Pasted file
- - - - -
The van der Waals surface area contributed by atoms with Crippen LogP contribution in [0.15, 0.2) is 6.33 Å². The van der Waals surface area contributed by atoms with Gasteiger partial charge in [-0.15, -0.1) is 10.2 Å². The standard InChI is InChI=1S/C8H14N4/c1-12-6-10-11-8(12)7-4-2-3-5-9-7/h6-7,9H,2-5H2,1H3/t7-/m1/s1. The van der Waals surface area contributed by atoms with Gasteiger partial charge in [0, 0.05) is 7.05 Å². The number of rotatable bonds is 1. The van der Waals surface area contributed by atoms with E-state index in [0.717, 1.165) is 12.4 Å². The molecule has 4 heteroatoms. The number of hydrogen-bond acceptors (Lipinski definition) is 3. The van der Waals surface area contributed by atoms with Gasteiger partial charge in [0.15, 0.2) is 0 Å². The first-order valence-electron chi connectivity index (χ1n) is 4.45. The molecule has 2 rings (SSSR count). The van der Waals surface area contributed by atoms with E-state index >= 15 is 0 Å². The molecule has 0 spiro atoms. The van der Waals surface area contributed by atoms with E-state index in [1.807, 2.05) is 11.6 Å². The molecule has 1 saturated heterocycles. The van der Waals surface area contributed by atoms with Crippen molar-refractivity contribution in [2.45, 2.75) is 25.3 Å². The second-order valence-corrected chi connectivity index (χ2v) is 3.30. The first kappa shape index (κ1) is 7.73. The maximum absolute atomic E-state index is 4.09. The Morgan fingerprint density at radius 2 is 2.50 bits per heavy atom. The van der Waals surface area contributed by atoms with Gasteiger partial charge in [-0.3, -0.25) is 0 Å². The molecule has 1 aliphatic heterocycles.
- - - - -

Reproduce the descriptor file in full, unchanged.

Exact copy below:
The van der Waals surface area contributed by atoms with Crippen LogP contribution in [0.15, 0.2) is 6.33 Å². The van der Waals surface area contributed by atoms with Gasteiger partial charge in [-0.15, -0.1) is 10.2 Å². The standard InChI is InChI=1S/C8H14N4/c1-12-6-10-11-8(12)7-4-2-3-5-9-7/h6-7,9H,2-5H2,1H3/t7-/m1/s1. The van der Waals surface area contributed by atoms with Gasteiger partial charge in [0, 0.05) is 7.05 Å². The number of rotatable bonds is 1. The van der Waals surface area contributed by atoms with E-state index in [0.717, 1.165) is 12.4 Å². The molecule has 4 heteroatoms. The number of hydrogen-bond acceptors (Lipinski definition) is 3. The van der Waals surface area contributed by atoms with Gasteiger partial charge in [0.15, 0.2) is 0 Å². The first-order valence-electron chi connectivity index (χ1n) is 4.45. The molecule has 2 rings (SSSR count). The van der Waals surface area contributed by atoms with E-state index >= 15 is 0 Å². The molecule has 0 spiro atoms. The van der Waals surface area contributed by atoms with E-state index in [1.807, 2.05) is 11.6 Å². The molecule has 1 saturated heterocycles. The van der Waals surface area contributed by atoms with Crippen molar-refractivity contribution in [2.45, 2.75) is 25.3 Å². The second-order valence-corrected chi connectivity index (χ2v) is 3.30. The first kappa shape index (κ1) is 7.73. The maximum absolute atomic E-state index is 4.09. The Morgan fingerprint density at radius 2 is 2.50 bits per heavy atom. The van der Waals surface area contributed by atoms with Gasteiger partial charge in [-0.3, -0.25) is 0 Å². The molecule has 1 aliphatic heterocycles.